Ken Eckert Essays


Am I That Useless?
The Problem With Massive Online Education Isn't the Courses; It's Their Advocates

By Ken Eckert

February 1, 2013

Admittedly, almost everyone probably feels that what they do for a living deserves more respect. I like being a professor but if I had my time back I would be an architect. People make fun of professors, lawyers, or engineers, and we have mixed feelings about physicians, but architects do sexy, creative things that still have a practical purpose. Scholar has never rhymed with dollar. Be an architect.

But as you read this I'm yet another English professor writing about my thoughts on higher education. Some critical theorists talk about the 'struggle' of writing and use psychological terms of aggression to understand the process. I would like to think that writing is ideally a friendly conversation. But intrinsically— and maybe this is why comments on websites after blogposts can be so hostile— is writing maybe placing yourself above the reader in some way, presenting information that for the moment you know and the reader doesn't? Even if the writing is intended to erase that difference, for the moment we aren't equals. Perhaps teaching also has this inherent power differential; I am giving you something you don't yet have.

Journalist Thomas Friedman often writes that no matter what country he goes to, people are always dissatisfied with their school systems and think another country's is superior. More recently, in his NYT article Revolution Hits the Universities, he seems to find a digital solution to improving higher education by collapsing these physical borders entirely, moving it online. The article lavishly praises the recent growth of MOOCs, massive open online courses:

I can see a day soon where you'll create your own college degree by taking the best online courses from the best professors from around the world — some computing from Stanford, some entrepreneurship from Wharton, some ethics from Brandeis, some literature from Edinburgh — paying only the nominal fee for the certificates of completion. It will change teaching, learning and the pathway to employment. "There is a new world unfolding," said Reif, "and everyone will have to adapt."

There are innumerable problems with the MOOC model already pointed out, which I can only summarize. Much of the 'education' of a degree is not in the classroom material, but in the socialization and life skills derived by spending time in a room interacting with real bodies in real time, some of them difficult people. You prepare for a career by learning to think and work with people with eyes and faces whom you've flirted with, drank with, argued with; you learn to deal with bad moods, flat tires, snow, and overhead projectors that crash using all five senses. We have bodies, we eat, and we are social animals. That tactile and personal engagement is not easy to replicate online, and correspondingly MOOCs have a horrific dropout rate.

Moreover, MOOCs only look at the front end of courses by replacing lectures with videos or texts and then augmenting them with online chats or meetings. But papers need grading, students need advising and encouragement, and presentations need to be watched and evaluated, something difficult in mega-online courses of thousands of students. The model might work well with an IT course but does not explain how a lab biology or language conversation class would function. Lots of jobs in the future will indeed be online. But we are also constantly told that communication and interpersonal skills will be crucial, and for careers where you need to dress professionally, arrive on time, talk with people, and get your hands dirty, MOOCs don't seem a good preparation.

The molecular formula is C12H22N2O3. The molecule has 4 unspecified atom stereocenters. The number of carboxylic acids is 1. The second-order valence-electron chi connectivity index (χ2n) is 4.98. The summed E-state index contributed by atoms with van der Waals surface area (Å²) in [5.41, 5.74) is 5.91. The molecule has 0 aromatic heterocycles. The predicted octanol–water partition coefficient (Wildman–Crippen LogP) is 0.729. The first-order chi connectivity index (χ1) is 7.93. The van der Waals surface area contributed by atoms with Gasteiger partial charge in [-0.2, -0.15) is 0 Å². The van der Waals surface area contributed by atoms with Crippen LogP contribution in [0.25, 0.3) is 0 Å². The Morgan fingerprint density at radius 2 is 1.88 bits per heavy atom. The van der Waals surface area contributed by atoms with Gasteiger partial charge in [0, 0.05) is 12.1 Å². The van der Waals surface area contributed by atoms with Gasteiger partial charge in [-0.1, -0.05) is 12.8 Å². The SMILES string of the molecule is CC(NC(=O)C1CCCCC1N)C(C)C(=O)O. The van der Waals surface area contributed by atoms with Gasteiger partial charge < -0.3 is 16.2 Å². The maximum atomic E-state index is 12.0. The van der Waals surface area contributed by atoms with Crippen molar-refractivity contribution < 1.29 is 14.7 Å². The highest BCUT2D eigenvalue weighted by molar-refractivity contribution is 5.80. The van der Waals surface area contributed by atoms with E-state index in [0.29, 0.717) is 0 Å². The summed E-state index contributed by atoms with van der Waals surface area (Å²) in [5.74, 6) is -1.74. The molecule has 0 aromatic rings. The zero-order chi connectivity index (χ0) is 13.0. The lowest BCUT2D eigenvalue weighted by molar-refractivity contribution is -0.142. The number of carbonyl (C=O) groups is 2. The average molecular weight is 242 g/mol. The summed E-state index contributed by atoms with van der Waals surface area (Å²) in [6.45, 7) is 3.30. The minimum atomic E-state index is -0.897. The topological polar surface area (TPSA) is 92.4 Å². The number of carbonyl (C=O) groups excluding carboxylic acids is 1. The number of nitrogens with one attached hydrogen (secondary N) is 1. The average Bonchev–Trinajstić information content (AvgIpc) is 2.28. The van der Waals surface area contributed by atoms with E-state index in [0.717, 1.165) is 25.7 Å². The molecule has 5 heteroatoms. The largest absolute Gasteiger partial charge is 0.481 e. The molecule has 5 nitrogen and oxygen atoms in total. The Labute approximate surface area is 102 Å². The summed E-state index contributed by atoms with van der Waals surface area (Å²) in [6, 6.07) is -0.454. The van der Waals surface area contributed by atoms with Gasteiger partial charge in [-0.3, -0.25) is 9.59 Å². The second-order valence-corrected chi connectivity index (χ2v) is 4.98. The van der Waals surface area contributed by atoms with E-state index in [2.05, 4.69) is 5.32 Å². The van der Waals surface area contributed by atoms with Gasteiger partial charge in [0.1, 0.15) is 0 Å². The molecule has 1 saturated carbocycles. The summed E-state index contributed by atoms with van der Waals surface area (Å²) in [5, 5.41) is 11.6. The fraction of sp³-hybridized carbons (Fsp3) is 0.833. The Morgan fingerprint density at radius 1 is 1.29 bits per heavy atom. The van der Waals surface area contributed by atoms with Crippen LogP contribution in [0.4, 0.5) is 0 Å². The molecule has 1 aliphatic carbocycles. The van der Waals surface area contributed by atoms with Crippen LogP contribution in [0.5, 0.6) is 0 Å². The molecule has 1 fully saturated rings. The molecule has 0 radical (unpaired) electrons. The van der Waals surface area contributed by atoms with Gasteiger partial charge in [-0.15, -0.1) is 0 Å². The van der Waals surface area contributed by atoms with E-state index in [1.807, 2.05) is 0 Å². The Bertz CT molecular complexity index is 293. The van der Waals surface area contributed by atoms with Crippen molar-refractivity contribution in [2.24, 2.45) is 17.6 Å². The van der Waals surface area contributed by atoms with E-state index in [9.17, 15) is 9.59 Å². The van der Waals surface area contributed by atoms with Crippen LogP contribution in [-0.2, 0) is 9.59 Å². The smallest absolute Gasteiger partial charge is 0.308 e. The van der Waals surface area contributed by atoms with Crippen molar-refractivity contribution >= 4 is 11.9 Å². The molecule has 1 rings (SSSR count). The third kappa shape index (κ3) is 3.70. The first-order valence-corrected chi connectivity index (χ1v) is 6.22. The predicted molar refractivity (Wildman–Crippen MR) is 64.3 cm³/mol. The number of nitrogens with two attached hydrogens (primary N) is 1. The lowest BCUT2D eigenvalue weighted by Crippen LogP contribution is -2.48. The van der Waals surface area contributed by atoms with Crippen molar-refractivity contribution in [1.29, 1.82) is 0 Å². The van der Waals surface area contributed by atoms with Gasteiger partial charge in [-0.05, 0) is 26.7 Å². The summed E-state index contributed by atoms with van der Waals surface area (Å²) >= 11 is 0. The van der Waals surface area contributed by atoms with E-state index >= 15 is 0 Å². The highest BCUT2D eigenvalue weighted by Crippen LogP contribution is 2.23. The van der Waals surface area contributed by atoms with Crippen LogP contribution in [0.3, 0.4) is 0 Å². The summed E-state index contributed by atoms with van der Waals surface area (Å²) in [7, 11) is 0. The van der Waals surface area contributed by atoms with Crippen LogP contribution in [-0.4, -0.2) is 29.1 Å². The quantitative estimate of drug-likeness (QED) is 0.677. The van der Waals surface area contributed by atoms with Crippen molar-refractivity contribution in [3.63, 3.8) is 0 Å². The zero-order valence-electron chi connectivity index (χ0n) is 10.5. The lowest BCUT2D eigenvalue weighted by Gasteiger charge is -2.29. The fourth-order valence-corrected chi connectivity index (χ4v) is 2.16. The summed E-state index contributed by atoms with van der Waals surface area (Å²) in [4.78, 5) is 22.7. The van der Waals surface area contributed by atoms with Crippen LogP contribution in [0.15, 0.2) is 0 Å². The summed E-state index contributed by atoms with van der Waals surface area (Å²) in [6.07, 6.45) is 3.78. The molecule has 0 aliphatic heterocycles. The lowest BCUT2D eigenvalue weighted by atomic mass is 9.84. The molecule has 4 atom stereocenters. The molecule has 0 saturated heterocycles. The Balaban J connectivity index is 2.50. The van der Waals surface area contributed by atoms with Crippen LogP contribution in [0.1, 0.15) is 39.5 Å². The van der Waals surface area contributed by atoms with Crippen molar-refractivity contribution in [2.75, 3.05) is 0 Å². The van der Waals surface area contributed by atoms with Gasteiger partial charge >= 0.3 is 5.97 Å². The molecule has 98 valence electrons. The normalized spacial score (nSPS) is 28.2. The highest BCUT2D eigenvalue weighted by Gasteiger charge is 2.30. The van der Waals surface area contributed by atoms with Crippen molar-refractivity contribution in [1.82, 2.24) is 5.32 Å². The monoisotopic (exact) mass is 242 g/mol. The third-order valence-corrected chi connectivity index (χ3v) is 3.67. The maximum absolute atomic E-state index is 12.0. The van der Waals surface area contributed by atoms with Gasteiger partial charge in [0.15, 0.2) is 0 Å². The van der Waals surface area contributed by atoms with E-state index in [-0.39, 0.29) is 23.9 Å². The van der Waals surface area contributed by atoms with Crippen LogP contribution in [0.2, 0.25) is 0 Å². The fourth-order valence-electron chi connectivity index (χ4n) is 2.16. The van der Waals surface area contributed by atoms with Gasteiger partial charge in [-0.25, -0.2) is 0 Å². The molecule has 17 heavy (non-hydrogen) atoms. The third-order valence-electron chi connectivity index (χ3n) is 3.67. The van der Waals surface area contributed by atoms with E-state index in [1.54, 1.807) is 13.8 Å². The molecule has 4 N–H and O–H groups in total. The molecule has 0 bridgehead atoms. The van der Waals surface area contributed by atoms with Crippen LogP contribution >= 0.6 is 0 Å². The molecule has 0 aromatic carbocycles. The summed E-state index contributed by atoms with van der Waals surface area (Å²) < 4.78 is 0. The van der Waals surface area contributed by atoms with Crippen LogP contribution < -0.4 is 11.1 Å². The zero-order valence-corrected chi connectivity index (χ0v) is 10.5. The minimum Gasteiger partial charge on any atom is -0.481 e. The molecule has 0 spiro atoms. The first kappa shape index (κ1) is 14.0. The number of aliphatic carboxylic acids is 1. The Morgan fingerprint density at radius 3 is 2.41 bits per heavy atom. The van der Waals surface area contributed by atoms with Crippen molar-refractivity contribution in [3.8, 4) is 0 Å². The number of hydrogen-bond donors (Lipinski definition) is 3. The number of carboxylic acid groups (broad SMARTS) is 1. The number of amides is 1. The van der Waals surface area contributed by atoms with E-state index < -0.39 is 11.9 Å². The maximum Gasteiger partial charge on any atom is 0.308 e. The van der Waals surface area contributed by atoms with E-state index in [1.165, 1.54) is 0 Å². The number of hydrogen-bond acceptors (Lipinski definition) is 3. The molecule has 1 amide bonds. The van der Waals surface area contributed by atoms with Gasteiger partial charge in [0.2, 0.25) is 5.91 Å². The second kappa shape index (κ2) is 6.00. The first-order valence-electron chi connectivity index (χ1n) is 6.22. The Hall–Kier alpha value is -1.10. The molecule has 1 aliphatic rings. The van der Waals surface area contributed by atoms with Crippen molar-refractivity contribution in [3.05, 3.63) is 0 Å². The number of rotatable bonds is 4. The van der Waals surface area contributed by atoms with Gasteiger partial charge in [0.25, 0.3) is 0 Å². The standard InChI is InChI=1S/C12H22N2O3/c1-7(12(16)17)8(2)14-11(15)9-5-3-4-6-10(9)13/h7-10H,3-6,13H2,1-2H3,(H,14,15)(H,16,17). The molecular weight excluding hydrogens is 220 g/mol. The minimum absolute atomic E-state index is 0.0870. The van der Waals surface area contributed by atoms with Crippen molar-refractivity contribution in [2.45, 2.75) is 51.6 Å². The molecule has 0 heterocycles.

There are, of course, good things about MOOCs in that they broaden opportunities for education to the very isolated or very poor, in addition to bringing courses to developing nations lacking a university system. Many people I know have taken distance graduate degree programs online, or in a combination with part-time on-location coursework. In the long run such programs will likely form parts of or augment traditional classroom courses, ideally enlarging the higher education pie rather than replacing it. No one should begrudge anyone who wants to learn.

But what I am more worried about is not that universities will largely disappear from the world, but rather the feelings of the people who evidently want this to happen. Some of the rush to MOOC programs is of course rooted in simple greed: Don Tapscott's The Week University (As We Know It) Ended reports for HuffPost, glowingly predicting the liberation of higher education from the monopoly of universities, led by Coursera, Udacity, and edX. Not coincidentally, Coursera, Udacity, and edX and a lot of rich backers at Davos stand to make a giant cha-ching of money from hawking such programs, and probably wouldn't see a high-flown problem in enjoying their own quasi-monopoly over education were they to become the Microsoft and Apple of higher learning.

So we have corporate interests who want to make university coursework mass-produced and purely a consumer purchase whereby students choose from a dim sum of selections. The corporations at Davos, naturally, are not going to trumpet that their goal is to create cheapie and uniform McCourses for DIY degrees, but rather voice platitudes that 'information wants to be freely available but greedy, obsolete universities want to monopolize it.' The freedom-liberation bromide, of course, doesn't apply to copyright films, books, and other media. That information doesn't want to be free, apparently. Another lament is that 'the university model is unsustainable.' Unsustainable, of course, is code for unprofitable. By such a metric public water treatment is unsustainable.